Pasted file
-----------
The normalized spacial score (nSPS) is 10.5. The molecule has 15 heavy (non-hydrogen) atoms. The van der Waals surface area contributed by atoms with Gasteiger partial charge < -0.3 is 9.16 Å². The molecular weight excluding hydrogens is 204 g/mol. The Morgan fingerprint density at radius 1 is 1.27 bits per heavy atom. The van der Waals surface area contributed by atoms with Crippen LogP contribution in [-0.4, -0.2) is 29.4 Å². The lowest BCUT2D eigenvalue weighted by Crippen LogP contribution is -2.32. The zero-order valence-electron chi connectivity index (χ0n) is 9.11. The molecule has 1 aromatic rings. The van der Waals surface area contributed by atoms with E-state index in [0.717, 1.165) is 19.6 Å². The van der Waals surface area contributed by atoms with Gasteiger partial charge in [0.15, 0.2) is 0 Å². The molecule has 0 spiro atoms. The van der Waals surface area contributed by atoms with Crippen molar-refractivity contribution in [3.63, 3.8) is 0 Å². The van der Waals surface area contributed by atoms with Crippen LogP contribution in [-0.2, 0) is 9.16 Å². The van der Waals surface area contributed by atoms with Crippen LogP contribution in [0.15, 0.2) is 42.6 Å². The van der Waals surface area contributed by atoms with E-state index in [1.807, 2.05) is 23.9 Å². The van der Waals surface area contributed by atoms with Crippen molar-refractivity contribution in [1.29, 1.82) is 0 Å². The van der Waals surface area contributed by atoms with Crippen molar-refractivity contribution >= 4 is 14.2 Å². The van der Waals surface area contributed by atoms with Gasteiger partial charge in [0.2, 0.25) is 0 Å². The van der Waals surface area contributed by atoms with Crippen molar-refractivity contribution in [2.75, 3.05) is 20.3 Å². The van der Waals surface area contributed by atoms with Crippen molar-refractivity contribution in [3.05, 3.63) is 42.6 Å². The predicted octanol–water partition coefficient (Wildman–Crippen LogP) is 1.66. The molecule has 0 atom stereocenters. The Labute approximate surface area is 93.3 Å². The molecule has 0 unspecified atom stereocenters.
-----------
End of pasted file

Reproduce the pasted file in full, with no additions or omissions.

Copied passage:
The normalized spacial score (nSPS) is 10.5. The molecule has 15 heavy (non-hydrogen) atoms. The van der Waals surface area contributed by atoms with Gasteiger partial charge < -0.3 is 9.16 Å². The molecular weight excluding hydrogens is 204 g/mol. The Morgan fingerprint density at radius 1 is 1.27 bits per heavy atom. The van der Waals surface area contributed by atoms with Crippen LogP contribution in [-0.4, -0.2) is 29.4 Å². The lowest BCUT2D eigenvalue weighted by Crippen LogP contribution is -2.32. The zero-order valence-electron chi connectivity index (χ0n) is 9.11. The molecule has 1 aromatic rings. The van der Waals surface area contributed by atoms with E-state index in [0.717, 1.165) is 19.6 Å². The van der Waals surface area contributed by atoms with Gasteiger partial charge in [0.15, 0.2) is 0 Å². The molecule has 0 spiro atoms. The van der Waals surface area contributed by atoms with Crippen molar-refractivity contribution in [3.63, 3.8) is 0 Å². The van der Waals surface area contributed by atoms with Crippen LogP contribution in [-0.2, 0) is 9.16 Å². The van der Waals surface area contributed by atoms with Crippen LogP contribution in [0.15, 0.2) is 42.6 Å². The van der Waals surface area contributed by atoms with E-state index in [1.807, 2.05) is 23.9 Å². The van der Waals surface area contributed by atoms with Crippen molar-refractivity contribution in [1.29, 1.82) is 0 Å². The van der Waals surface area contributed by atoms with Crippen molar-refractivity contribution >= 4 is 14.2 Å². The van der Waals surface area contributed by atoms with Gasteiger partial charge in [0.2, 0.25) is 0 Å². The van der Waals surface area contributed by atoms with Crippen molar-refractivity contribution in [2.75, 3.05) is 20.3 Å². The van der Waals surface area contributed by atoms with Crippen molar-refractivity contribution in [3.05, 3.63) is 42.6 Å². The predicted octanol–water partition coefficient (Wildman–Crippen LogP) is 1.66. The molecule has 0 atom stereocenters. The Labute approximate surface area is 93.3 Å². The molecule has 0 unspecified atom stereocenters.